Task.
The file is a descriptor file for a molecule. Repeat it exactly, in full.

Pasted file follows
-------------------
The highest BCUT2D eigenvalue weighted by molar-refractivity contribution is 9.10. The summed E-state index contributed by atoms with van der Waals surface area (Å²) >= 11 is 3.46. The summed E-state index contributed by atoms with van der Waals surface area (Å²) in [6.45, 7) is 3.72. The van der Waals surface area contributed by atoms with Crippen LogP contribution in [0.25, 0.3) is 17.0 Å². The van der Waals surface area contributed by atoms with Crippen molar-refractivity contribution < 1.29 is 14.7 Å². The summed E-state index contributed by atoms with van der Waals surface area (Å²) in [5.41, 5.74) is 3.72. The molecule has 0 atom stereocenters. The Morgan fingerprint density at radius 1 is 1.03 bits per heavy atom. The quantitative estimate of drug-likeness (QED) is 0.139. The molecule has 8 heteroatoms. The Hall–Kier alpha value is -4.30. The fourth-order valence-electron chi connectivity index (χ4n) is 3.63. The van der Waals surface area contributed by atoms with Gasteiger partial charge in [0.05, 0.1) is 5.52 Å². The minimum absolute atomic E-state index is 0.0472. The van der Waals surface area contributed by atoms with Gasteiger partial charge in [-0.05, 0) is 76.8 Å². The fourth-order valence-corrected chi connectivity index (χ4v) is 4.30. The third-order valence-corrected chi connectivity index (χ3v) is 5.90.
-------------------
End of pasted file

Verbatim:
The highest BCUT2D eigenvalue weighted by molar-refractivity contribution is 9.10. The summed E-state index contributed by atoms with van der Waals surface area (Å²) >= 11 is 3.46. The summed E-state index contributed by atoms with van der Waals surface area (Å²) in [6.45, 7) is 3.72. The van der Waals surface area contributed by atoms with Crippen LogP contribution in [0.25, 0.3) is 17.0 Å². The van der Waals surface area contributed by atoms with Crippen molar-refractivity contribution < 1.29 is 14.7 Å². The summed E-state index contributed by atoms with van der Waals surface area (Å²) in [5.41, 5.74) is 3.72. The molecule has 0 atom stereocenters. The Morgan fingerprint density at radius 1 is 1.03 bits per heavy atom. The quantitative estimate of drug-likeness (QED) is 0.139. The molecule has 8 heteroatoms. The Hall–Kier alpha value is -4.30. The fourth-order valence-electron chi connectivity index (χ4n) is 3.63. The van der Waals surface area contributed by atoms with Gasteiger partial charge in [0.05, 0.1) is 5.52 Å². The minimum absolute atomic E-state index is 0.0472. The van der Waals surface area contributed by atoms with Gasteiger partial charge in [-0.05, 0) is 76.8 Å². The fourth-order valence-corrected chi connectivity index (χ4v) is 4.30. The third-order valence-corrected chi connectivity index (χ3v) is 5.90.